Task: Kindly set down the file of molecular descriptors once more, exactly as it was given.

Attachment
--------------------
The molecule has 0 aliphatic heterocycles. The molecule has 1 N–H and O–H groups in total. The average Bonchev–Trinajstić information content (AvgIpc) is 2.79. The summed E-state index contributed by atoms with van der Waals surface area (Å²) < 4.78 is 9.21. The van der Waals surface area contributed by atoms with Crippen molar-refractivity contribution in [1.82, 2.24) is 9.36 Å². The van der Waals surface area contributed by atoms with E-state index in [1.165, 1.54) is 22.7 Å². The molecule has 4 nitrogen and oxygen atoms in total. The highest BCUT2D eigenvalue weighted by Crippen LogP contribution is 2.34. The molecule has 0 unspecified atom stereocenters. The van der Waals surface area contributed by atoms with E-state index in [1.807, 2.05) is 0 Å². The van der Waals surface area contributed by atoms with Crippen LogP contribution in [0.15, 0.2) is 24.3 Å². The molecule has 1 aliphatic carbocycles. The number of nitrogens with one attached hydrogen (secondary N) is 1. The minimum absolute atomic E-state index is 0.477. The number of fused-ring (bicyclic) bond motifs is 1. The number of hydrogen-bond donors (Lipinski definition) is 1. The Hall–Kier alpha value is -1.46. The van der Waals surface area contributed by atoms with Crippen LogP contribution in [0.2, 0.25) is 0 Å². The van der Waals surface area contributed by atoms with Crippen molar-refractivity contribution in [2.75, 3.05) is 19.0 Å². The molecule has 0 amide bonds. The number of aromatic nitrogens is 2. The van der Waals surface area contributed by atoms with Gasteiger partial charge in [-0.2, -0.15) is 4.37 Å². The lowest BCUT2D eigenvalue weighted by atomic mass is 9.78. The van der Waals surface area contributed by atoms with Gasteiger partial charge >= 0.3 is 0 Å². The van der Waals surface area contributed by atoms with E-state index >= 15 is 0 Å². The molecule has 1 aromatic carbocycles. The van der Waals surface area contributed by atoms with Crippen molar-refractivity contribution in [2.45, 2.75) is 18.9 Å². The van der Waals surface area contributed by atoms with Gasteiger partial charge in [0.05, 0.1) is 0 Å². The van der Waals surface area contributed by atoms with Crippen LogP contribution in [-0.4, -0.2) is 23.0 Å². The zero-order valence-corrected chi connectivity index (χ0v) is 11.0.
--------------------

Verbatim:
The molecule has 0 aliphatic heterocycles. The molecule has 1 N–H and O–H groups in total. The average Bonchev–Trinajstić information content (AvgIpc) is 2.79. The summed E-state index contributed by atoms with van der Waals surface area (Å²) < 4.78 is 9.21. The van der Waals surface area contributed by atoms with Crippen molar-refractivity contribution in [1.82, 2.24) is 9.36 Å². The van der Waals surface area contributed by atoms with E-state index in [1.165, 1.54) is 22.7 Å². The molecule has 4 nitrogen and oxygen atoms in total. The highest BCUT2D eigenvalue weighted by Crippen LogP contribution is 2.34. The molecule has 0 unspecified atom stereocenters. The van der Waals surface area contributed by atoms with E-state index in [1.807, 2.05) is 0 Å². The van der Waals surface area contributed by atoms with Crippen LogP contribution in [0.15, 0.2) is 24.3 Å². The molecule has 1 aliphatic carbocycles. The number of nitrogens with one attached hydrogen (secondary N) is 1. The minimum absolute atomic E-state index is 0.477. The number of fused-ring (bicyclic) bond motifs is 1. The number of hydrogen-bond donors (Lipinski definition) is 1. The Hall–Kier alpha value is -1.46. The van der Waals surface area contributed by atoms with Crippen LogP contribution in [0.2, 0.25) is 0 Å². The van der Waals surface area contributed by atoms with Crippen molar-refractivity contribution in [2.75, 3.05) is 19.0 Å². The molecule has 0 amide bonds. The number of aromatic nitrogens is 2. The van der Waals surface area contributed by atoms with Gasteiger partial charge in [-0.2, -0.15) is 4.37 Å². The lowest BCUT2D eigenvalue weighted by atomic mass is 9.78. The van der Waals surface area contributed by atoms with Gasteiger partial charge >= 0.3 is 0 Å². The van der Waals surface area contributed by atoms with E-state index >= 15 is 0 Å². The molecule has 1 aromatic carbocycles. The van der Waals surface area contributed by atoms with Crippen molar-refractivity contribution in [2.45, 2.75) is 18.9 Å². The van der Waals surface area contributed by atoms with Gasteiger partial charge in [0.05, 0.1) is 0 Å². The van der Waals surface area contributed by atoms with Crippen LogP contribution in [-0.4, -0.2) is 23.0 Å². The zero-order valence-corrected chi connectivity index (χ0v) is 11.0.